Frederick Douglass, Classical Liberal: A Fresh Look at the Political Evolution of a Great American
Root, Damon W., Reason
The Political Thought of Frederick Douglass: In Pursuit of American Liberty, by Nicholas Buccola, New York University Press, 225 pages, $49
IN APRIL 1865, as the Civil War was reaching its bloody climax, the abolitionist leader and escaped former slave Frederick Douglass stood before the Massachusetts Antislavery Society and delivered a rousing speech entitled "What the Black Man Wants" "The American people have always been anxious to know what they shall do with us," Douglass told the crowd."I have had but one answer from the beginning. Do nothing with us! Your doing with us has already played the mischief." In fact, he continued, "if the Negro cannot stand on his own legs, let him fall.... All I ask is, give him a chance to stand on his own legs! Let him alone!"
To modern ears, statements like "let him alone" and "do nothing" may sound suspiciously libertarian. Frederick Douglass has long been accused of harboring certain libertarian tendencies. University of Virginia historian Waldo Martin, for example, charged that Douglass' "do nothing" rhetoric revealed an unfortunate "procapitalist bias" in his otherwise commendable thinking. Yale University historian David Blight, meanwhile, has criticized Douglass for preaching "a laissez-faire individualism that echoed the reigning Social Darwinism of the day"
It's true that Frederick Douglass simultaneously championed both civil rights and economic liberty. But the proper term for that combination isn't Social Darwinism; it's classical liberalism. The central component of Douglass' worldview was the principle of self-ownership, which he understood to include both racial equality and the right to enjoy the fruits of one's labor.
Consider the remarkable 1848 letter Doug lass wrote to his old master, the slaveholder Thomas Auld. It rings out repeatedly with the tenets of classical liberalism. "You are a man and so am I," Douglass declared. "In leaving you, I took nothing but what belonged to me, and in no way lessened your means for obtaining an honest living" Escaping from slavery wasn't just an act of self-preservation, Douglass maintained; it was an affirmation of his unalienable natural rights. "Your faculties remained yours," he wrote, "and mine became useful to their rightful owner."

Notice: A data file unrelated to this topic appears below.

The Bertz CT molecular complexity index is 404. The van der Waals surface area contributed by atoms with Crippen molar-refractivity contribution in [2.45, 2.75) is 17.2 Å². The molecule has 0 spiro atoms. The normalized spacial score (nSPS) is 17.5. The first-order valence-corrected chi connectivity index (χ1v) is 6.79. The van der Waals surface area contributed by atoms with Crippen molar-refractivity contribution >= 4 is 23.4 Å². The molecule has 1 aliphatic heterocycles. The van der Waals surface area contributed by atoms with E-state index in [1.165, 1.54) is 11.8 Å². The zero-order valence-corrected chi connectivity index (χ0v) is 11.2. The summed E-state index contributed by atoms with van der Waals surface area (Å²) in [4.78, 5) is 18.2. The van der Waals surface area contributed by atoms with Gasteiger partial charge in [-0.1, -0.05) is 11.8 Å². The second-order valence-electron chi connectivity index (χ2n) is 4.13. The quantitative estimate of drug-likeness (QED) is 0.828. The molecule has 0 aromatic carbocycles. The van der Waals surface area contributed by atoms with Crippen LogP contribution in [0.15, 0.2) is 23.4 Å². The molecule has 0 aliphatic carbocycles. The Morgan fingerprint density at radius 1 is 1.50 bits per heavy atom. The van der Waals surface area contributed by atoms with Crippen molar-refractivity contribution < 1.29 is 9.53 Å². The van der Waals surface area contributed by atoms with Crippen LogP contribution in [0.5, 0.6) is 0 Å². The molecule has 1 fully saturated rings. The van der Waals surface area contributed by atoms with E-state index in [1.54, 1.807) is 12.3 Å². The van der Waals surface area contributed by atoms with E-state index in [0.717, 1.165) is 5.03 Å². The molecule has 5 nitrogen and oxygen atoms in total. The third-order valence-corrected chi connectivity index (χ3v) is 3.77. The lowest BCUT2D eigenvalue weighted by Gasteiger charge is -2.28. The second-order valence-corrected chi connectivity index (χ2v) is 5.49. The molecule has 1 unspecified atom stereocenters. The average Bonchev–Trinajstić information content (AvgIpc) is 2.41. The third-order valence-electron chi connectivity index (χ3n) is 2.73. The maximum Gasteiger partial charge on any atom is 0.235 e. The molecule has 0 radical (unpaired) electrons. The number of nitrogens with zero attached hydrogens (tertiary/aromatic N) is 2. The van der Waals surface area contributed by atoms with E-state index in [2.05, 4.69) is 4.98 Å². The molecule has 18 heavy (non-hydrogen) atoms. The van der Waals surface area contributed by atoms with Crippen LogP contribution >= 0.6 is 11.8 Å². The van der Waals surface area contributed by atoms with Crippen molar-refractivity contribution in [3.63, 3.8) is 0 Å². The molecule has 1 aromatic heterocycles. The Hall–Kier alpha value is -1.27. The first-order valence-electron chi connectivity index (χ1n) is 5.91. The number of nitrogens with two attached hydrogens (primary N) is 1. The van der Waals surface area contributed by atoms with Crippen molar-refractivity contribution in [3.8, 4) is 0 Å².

Douglass struck a similar note in his powerful 1852 speech "What to the Slave Is the Fourth of July?" Evoking John Locke's famous description of private property emerging from man mixing his labor with the natural world, Douglass pointed to slaves "plowing, planting and reaping, using all kinds of mechanical tools, erecting houses" as proof that they too deserved the full range of natural rights. "Would you have me argue that man is entitled to liberty? That he is the rightful owner of his own body?" Douglass asked his mostly white audience. "There is not a man beneath the canopy of heaven, that does not know that slavery is wrong for him."
"Douglass's arguments against slavery are, in a very important sense, arguments for liberalism," writes Linfield College political scientist Nicholas Buccola in The Political Thought of Frederick Douglass, his engaging new study of the great abolitionist. Taking seriously Douglass' dual commitment to both a "robust conception of mutual responsibility" and "the ideas of universal self-ownership, natural rights, limited government, and an ethos of self-reliance," Buccola offers a nuanced portrait that illuminates both Douglass and his place in American intellectual history.
Born in February 1818 in Tuckahoe, Maryland, to a slave mother and a white, likely slaveholding father, Frederick Douglass escaped from bondage at the age of 20, making his way first to New York City, where he got married, and then to the whaling port of New Bedford, Massachusetts, where he changed his last name (he had been known as Frederick Bailey until then) and found a job loading ships. "I was now my own master--a tremendous fact" he later wrote. …